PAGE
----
There never was more than a small chance that there could be a rational debate about bilingual education in California. But when Gov. Pete Wilson tossed in his stink bomb last week, even that chance vanished.
Wilson was half-right in his criticism of SB 6, the bipartisan bilingual reform bill that he vetoed: It was not too little, but it was too late.
By the time it passed last month, Proposition 227, the initiative that would all but eliminate all bilingual programs in California, already seemed to have an irresistible head of steam behind it.
But in vetoing the bill, authored by Democrat Deirdre Alpert and Republican Brooks Firestone, and endorsing 227, Wilson did precisely what its sponsor,
Silicon Valley entrepreneur Ron Unz, was trying hard to avoid: turn it into yet another divisive ethnic issue. Wilson had never shown the slightest interest in bilingual education until 227 came along.
Wilson had run on Proposition 187 in 1994, the measure that sought to deny schooling and other services to illegal immigrants, and had thus earned the enmity of hundreds of thousands of Latinos in California. Unz, who challenged Wilson in the 1994 Republican primary, opposed 187. No love is lost between them.
There never has been much doubt that 227 will pass. The polls all show it with strong support. But Unz had hoped to get a majority vote even from Latinos, thus reinforcing his contention that he was serving, not undermining,
the cause of Latino parents and children. Wilson may pretty much have put an end to that hope.
Further undercutting the hope was the disclosure last week that A. Jerrold Perenchio, CEO of Univision Communications, one of the two biggest Spanish-language media companies in the country, had dumped a whopping $1.5 million into the campaign against 227. Univision had already been running wall-to-wall editorials attacking Unz’s measure in a campaign that Unz suggests is a self-serving attempt to retain its Spanish-speaking audience into the next generation, and the next.
Making the picture even stranger is that Perenchio, who is worth an estimated
$1.5 billion, had been a major Wilson supporter — he contributed more than
$400,000 between 1994 and 1996, even after the governor embraced Proposition 187.
Now Perenchio’s money will be used to reinforce an anti-227 campaign that, until recently, rested not on principled arguments about effective teaching and learning, but on a poll-driven strategy devised by campaign consultant Richie Ross, which attacked the measure’s provision calling for the expenditure of $50 million a year to improve English literacy among Hispanic adults.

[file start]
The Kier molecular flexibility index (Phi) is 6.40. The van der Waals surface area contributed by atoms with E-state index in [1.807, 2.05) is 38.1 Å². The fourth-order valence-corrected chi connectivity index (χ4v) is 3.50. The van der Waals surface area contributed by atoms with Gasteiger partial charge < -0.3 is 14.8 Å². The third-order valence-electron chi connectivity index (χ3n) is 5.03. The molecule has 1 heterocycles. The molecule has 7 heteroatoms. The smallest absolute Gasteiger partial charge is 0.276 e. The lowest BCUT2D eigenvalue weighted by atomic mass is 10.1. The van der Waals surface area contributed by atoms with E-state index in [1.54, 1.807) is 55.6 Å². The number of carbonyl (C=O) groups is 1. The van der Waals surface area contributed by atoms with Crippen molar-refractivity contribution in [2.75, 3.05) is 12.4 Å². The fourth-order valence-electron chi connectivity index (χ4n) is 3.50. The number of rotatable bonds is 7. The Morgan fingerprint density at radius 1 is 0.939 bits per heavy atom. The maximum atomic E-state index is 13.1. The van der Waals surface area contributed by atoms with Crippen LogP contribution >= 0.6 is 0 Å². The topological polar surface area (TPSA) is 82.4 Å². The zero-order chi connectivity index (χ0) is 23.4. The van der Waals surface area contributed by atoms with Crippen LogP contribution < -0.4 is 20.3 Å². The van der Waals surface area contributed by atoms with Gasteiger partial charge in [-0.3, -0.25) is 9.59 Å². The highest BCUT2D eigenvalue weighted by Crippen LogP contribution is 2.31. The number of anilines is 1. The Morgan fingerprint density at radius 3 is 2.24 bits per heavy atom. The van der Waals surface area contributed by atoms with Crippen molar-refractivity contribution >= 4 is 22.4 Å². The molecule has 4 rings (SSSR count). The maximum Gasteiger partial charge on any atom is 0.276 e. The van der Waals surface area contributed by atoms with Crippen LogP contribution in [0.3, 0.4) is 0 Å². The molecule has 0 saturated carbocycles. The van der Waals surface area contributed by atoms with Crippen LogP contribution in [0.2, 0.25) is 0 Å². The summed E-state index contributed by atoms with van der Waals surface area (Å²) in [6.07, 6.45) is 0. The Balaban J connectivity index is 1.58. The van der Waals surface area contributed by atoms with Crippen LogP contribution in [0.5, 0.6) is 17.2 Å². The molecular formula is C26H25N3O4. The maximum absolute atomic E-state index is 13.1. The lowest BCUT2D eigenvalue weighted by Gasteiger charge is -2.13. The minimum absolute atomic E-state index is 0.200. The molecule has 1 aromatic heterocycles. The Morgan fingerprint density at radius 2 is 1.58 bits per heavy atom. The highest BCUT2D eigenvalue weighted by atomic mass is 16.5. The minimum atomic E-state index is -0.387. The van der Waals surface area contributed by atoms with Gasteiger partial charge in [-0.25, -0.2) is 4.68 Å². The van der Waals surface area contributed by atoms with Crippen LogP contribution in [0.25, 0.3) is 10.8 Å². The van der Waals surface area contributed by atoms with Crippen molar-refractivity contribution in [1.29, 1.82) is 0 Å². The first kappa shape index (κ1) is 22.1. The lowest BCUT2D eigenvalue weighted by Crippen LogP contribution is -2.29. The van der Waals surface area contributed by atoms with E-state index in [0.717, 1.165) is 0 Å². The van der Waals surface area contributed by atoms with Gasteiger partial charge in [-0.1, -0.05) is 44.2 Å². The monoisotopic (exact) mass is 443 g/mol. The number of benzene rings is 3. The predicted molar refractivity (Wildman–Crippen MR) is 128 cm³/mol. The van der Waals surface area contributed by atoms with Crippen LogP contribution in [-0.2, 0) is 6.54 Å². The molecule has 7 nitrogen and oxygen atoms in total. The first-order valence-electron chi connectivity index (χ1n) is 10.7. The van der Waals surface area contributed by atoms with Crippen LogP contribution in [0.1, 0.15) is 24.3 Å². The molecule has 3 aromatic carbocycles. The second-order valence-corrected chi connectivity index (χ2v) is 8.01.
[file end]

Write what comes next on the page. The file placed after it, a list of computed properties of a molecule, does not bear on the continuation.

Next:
Thus, we had the bizarre spectacle where speakers from MALDEF and other Latino groups that consistently support higher social service spending were declaring that 227 should be defeated because California couldn’t afford the cost — all told, roughly one-sixth of 1 percent of the state’s annual school spending.
Ross says his new ads will stress the fact that the four major candidates for governor, Republican Dan Lungren and Democrats Al Checchi, Gray Davis and Jane Harman, all oppose 227.
If he were smart, he’d also include the fact that Wilson supports it
— especially in the ads that run in the Spanish-language media. That ought ought to bring out the Latino vote — not enough to beat the measure, but enough at least to spare the leadership of many of the Latino organizations who are Ross’ clients the possible embarrassment of being repudiated by their own rank and file at the polls.
Wilson’s veto of the Alpert-Firestone bill made no policy sense at all.
For anyone concerned about reform of California’s troubled bilingual programs,
the bill would have provided both flexibility and accountability at the local level — and thus assured reasonable reform. Even if Wilson genuinely thought the bill was too weak, it would have provided a backup in the unlikely event that 227 failed. If 227 passes, the bill is moot. Republican Lungren says he would have signed it.
The sense behind the veto — if there is any — thus must rest largely on spite and in the narrowest political calculations: How to be a skunk at Unz’s picnic and, at the same time, associate yourself with yet another popular issue — not a hot button like immigration in 1994 or affirmative action in 1996, but at least a warm button, one that resonates with some of the same resentments.
There have already been groups of teachers and administrators threatening to disobey and defy 227 if it becomes law. That defiance seemed to reinforce the complaint made by Unz and other critics that California’s rigid bilingual programs were designed more to serve their teachers and staffs than the children who were supposed to be their beneficiaries. Wilson’s politics can easily be used to justify that defiance.
Lost in the political maneuvering is the hugely complicated question of which programs work for which kids in which circumstances, and which do not. The most comprehensive review of the research indicates that results vary greatly and that no universal approach works in all cases.
Those nuanced arguments had largely vanished from the debate even before Wilson’s veto of SB 6, which recognized that complexity, and his embrace of the one-size initiative, which does not. But his moves last week pretty much kill any chance of reason on this issue for some time to come. Unz,
at the very least, deserved credit for his earnestness in raising it. Wilson gives it a kiss of death.
PETER SCHRAG’s column appears in The Bee on Wednesday. He can be reached by fax at 321-1996; or by letter at Box 15779, Sacramento, CA 95852-0779.